Like everybody else I have been fascinated with the the Iterated Prisoner's Dilemma (Wikipedia
ever since I read The Evolution of Cooperation
, Robert Axelrod's classic book on the subject.
An even more famous book that deals with the IPD is Dawkins' The Selfish Gene. Who has read either of these books and did not think 'Would I be able to come up with a strategy that can outsmart the legendary champion TITFORTAT'??
If you think the IPD ends with Axelrod you should also read that Wikipedia page.
Even though there is a mighty fine Python recreation
I could not resist
having a go at it myself. For a lowly PHP programmer like me this is a rare chance to not just tiptoe on the shoulders of giants (Freeman Dyson! John Maynard Smith!!) but to play with them as well (the giants not their shoulders).
There are 3 ways of playing the IPD here: each has its own 'PLAY' button. Try them.
The image above shows the trajectory of 2 players after 200 rounds (from left to right) where every downward move indicates a defection.
The image below shows what happens to the average score when all strategies in this implementation of the IPD compere in a 'scratch' tournament.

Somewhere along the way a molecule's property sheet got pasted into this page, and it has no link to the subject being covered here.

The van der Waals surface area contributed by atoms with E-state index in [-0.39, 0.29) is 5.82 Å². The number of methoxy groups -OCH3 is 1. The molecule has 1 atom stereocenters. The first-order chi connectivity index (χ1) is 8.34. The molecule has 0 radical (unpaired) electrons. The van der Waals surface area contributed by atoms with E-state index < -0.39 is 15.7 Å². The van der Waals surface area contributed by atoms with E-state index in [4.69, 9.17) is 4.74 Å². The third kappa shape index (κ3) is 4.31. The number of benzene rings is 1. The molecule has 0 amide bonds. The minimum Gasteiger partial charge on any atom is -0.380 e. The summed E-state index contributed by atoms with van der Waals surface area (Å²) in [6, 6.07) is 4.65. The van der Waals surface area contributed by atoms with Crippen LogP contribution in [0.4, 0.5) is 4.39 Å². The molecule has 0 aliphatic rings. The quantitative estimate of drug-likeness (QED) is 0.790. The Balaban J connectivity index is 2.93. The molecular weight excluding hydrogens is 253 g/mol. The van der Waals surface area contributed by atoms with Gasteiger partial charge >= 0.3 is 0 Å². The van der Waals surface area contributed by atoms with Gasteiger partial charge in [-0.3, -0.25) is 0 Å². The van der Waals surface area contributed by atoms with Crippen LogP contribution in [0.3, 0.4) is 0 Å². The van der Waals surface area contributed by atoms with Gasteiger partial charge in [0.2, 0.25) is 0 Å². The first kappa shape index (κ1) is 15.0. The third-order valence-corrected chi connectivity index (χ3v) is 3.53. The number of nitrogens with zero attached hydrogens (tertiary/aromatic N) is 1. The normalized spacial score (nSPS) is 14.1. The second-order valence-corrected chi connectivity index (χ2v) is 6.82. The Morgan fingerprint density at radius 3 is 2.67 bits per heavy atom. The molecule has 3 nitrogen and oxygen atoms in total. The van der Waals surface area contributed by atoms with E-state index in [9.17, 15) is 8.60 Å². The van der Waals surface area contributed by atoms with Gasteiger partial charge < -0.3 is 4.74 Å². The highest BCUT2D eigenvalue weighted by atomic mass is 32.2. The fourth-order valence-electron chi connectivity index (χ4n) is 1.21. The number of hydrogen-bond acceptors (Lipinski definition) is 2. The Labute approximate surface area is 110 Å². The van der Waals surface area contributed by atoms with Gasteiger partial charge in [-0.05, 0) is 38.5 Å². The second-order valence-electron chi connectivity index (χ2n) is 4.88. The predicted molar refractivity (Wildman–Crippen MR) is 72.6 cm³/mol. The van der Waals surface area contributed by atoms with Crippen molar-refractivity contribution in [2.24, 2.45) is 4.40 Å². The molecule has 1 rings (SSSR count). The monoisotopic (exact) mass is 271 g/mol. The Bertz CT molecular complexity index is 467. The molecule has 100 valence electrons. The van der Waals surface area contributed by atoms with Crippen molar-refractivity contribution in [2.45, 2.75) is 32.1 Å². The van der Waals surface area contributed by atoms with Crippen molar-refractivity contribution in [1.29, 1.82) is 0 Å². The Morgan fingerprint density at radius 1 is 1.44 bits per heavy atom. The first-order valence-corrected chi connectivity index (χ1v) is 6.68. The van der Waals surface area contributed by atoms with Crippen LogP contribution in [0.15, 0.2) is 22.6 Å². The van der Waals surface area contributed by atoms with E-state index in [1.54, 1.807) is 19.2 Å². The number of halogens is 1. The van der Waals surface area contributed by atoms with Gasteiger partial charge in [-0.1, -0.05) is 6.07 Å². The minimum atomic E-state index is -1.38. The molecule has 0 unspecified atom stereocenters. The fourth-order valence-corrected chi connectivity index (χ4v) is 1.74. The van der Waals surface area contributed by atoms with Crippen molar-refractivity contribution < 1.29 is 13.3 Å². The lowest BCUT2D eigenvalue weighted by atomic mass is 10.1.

The strategy that has the lowest average score at the end of every round is removed from the track (the 'scratch' is a discipline in track cycling),
the score is calculated by matching every strategy against every other strategy, itself included, for 200 rounds. What happens is clear and confirming the original Axelrod tournaments:
the nice guys win as the ones looking for a cheap advantage to bring them above the magic three-points-average will ultimately fail to find a strategy to exploit.
Interestingly even a completely stupid strategy like COOPERATE makes it to the finish line, supported by having enough strategies around to make it do well against those that will exploit it fully.
Mail me your strategy, invite me to your tournament: wilfried at selborne dot nl.